soiled with water and laundry detergent use
    bleach and hot water if possible. Drying clothes
    in a hot dryer, rather than air-drying, also
    helps kill bacteria in clothes. Tell any
    healthcare providers who treat you if you have or
    had an S. aureus or MRSA skin infection. If you
    have a skin infection that requires treatment,
    ask your healthcare provider if you should be
    tested for MRSA. Many healthcare providers
    prescribe drugs that are not effective against
    antibiotic-resistant staph, which delays
    treatment and creates more resistant germs.

25
Researching the MRSA Superbug
  • Healthcare providers are fighting back against
    MRSA infection by tracking bacterial outbreaks
    and by investing in products, such as
    antibiotic-coated catheters and gloves that
    release disinfectants.
  • Community-associated strains are notably
    effective at causing severe infections in
    otherwise healthy individuals and are different
    from the strains that cause hospital infections.
    As these strains begin to appear in hospitals
    where immuno-compromised patients are at risk, it
    becomes increasingly important to understand how
    CA-MRSA can colonize and invade healthy people.

26
Researching MRSA
  • The National Institute of Allergy and Infectious
    Diseases (NIAID) funds basic and translational
    research with the ultimate goal to develop and
    promote enhanced diagnostics, better therapeutic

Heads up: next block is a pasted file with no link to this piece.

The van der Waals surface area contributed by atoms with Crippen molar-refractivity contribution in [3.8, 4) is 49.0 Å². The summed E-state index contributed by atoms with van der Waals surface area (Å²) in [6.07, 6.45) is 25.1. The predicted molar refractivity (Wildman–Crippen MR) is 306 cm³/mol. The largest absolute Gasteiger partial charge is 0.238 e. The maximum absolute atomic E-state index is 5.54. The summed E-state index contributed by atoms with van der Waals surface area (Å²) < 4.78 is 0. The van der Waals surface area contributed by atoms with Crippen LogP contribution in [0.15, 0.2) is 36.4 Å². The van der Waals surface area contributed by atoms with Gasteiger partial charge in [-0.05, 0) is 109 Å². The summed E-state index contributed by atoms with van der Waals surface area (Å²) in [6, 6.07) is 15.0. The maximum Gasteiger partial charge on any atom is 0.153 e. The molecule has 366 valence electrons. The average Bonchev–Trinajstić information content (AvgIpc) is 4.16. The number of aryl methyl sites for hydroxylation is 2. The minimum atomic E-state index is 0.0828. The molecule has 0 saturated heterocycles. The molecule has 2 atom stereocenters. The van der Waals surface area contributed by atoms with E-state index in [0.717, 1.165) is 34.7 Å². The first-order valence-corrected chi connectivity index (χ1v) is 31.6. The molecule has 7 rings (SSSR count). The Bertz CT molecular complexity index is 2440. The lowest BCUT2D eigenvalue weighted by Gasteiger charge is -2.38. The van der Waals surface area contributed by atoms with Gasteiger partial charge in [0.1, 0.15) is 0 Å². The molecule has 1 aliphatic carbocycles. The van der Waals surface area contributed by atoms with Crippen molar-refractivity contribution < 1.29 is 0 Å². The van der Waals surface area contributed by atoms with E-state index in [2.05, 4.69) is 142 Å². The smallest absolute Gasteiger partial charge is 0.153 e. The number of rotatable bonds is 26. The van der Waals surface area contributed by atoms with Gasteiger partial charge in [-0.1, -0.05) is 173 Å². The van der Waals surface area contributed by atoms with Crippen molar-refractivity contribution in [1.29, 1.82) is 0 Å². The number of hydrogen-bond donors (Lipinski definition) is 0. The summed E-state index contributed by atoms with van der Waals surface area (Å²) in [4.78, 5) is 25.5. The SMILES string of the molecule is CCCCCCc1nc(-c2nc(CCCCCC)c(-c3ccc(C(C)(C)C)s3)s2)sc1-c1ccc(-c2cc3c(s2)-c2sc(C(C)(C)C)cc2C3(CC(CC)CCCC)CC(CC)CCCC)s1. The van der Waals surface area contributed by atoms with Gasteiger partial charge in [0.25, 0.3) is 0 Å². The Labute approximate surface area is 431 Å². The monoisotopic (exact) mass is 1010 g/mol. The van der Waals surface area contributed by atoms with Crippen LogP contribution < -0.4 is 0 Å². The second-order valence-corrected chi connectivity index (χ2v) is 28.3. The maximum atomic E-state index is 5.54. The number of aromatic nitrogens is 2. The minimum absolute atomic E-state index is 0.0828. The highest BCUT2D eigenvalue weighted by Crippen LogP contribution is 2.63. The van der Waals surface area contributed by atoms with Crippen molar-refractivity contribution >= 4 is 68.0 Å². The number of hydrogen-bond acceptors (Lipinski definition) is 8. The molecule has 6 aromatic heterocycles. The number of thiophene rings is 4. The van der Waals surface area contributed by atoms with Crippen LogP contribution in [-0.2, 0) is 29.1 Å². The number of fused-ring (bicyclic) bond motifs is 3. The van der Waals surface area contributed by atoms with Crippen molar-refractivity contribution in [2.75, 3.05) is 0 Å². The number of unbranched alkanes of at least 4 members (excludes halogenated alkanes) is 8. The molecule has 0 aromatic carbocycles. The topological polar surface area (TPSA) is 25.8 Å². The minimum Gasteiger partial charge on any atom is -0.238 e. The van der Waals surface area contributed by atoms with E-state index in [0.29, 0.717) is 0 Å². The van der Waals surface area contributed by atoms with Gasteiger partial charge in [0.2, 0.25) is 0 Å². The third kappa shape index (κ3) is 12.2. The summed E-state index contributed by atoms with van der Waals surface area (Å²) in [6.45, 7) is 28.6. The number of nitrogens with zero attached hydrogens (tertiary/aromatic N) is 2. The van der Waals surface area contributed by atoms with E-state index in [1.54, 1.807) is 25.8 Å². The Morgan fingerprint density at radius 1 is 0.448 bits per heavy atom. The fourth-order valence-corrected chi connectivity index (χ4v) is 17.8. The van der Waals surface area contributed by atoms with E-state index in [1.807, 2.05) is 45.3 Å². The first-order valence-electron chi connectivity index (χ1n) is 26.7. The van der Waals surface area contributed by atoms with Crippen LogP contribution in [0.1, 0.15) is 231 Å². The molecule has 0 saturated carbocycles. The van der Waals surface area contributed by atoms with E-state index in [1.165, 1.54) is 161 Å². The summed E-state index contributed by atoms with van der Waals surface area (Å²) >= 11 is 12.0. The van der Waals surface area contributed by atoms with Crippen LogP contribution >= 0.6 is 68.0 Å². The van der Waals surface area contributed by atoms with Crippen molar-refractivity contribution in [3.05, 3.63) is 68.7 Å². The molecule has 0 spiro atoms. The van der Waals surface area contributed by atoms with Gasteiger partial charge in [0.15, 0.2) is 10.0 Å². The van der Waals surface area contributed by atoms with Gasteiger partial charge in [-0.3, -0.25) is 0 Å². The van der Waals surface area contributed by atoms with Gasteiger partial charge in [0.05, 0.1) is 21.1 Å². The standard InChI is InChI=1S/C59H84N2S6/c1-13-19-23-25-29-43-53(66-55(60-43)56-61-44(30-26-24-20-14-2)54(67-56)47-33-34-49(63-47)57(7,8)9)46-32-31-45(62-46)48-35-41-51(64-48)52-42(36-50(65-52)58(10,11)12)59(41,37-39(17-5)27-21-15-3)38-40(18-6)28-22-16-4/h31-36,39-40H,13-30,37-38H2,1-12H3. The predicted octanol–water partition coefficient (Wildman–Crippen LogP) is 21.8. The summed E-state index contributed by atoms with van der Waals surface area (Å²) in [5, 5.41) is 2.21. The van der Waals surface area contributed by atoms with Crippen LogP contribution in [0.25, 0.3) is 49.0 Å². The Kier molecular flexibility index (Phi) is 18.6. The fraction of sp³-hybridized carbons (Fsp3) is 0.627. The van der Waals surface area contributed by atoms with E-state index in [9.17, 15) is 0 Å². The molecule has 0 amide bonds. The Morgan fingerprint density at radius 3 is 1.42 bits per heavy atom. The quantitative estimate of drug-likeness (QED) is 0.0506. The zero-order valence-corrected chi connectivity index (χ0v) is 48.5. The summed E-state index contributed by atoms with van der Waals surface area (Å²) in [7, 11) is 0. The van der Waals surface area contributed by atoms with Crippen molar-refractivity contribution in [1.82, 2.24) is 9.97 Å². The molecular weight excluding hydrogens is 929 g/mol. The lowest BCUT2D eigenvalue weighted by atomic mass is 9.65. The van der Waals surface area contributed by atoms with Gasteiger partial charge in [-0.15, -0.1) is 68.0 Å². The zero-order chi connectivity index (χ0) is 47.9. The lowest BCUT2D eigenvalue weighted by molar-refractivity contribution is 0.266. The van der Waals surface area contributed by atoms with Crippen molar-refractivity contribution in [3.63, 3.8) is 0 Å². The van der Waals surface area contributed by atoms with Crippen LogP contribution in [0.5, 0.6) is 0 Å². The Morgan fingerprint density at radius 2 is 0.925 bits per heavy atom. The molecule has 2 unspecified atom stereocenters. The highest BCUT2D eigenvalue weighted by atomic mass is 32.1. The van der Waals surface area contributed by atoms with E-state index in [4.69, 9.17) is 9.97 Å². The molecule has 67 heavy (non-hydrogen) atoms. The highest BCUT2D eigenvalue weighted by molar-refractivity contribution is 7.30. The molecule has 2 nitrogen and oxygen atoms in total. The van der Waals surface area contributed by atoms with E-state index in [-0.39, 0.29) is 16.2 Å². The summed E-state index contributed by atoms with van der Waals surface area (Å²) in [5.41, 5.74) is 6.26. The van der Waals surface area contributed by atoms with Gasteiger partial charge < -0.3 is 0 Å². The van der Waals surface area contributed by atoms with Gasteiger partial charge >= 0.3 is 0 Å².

treatments, and new vaccines that are effective
    against Methicillin-Resistant Staphylococcus
    aureus (MRSA). Given the increasing prevalence of
    MRSA in both hospital and community settings, it
    is important to understand how MRSA spreads, the
    factors that influence the severity of disease
    (virulence factors), and how best to treat MRSA
    infections.

27
Researching MRSA
  • Virulence factors can include proteins that allow
    the bacteria to adhere to and colonize the host,
    to invade host cells, to inhibit the host immune
    response, and to poison and damage host cells.

28
Virulence Associated Factors of Community-
Associated MRSA (CA-MRSA)
  • Drs. Michael Otto and Frank DeLeo, and their
    colleagues at NIAIDs Rocky Mountain Laboratories
    (RML), recently described the essential role of
    the phenol-soluble modulin (PSM) protein family
    in CA-MRSA disease severity. These PSM proteins
    are able to destroy most immune cells,
    particularly white blood cells that help people
    fight off infection. While these proteins may not
    be the only virulence factors produced by
    CA-MRSA, they have been identified as major
    factors in the disease severity of CA-MRSA.

29
How CA-MRSA Spreads Among Households
  • Dr. Robert Daum, a researcher at the University
    of Chicago, is seeking to determine the best
    methods for containing, preventing, and treating
    CA-MRSA infections by understanding the
    circumstances that facilitate the transfer of
    CA-MRSA among household members. The study will
    determine how easily CA-MRSA is transferred from
    the initial infected person to other members
    within his/her household and at what rate
    household members become colonized or infected
    with CA-MRSA.

30
The Spread of MRSA Among Households
  • The rate of CA-MRSA spread among household
    members will be compared to the rate of spread
    that occurs between a person infected with
    hospital-acquired MRSA (HA-MRSA), and other
    members within a household.

31
Strategies to Optimize the Use of Existing
Antibiotics for MRSA Therapy
  • Two clinical trials are underway to define the
    optimal treatment for skin and soft tissue
    infections caused by CA-MRSA. CA-MRSA strains
    have remained more susceptible to commonly
    available antibiotics than hospital-associated
    MRSA strains therefore, these trials will
    evaluate how effective off-patent antimicrobials
    are in treating uncomplicated cases of skin and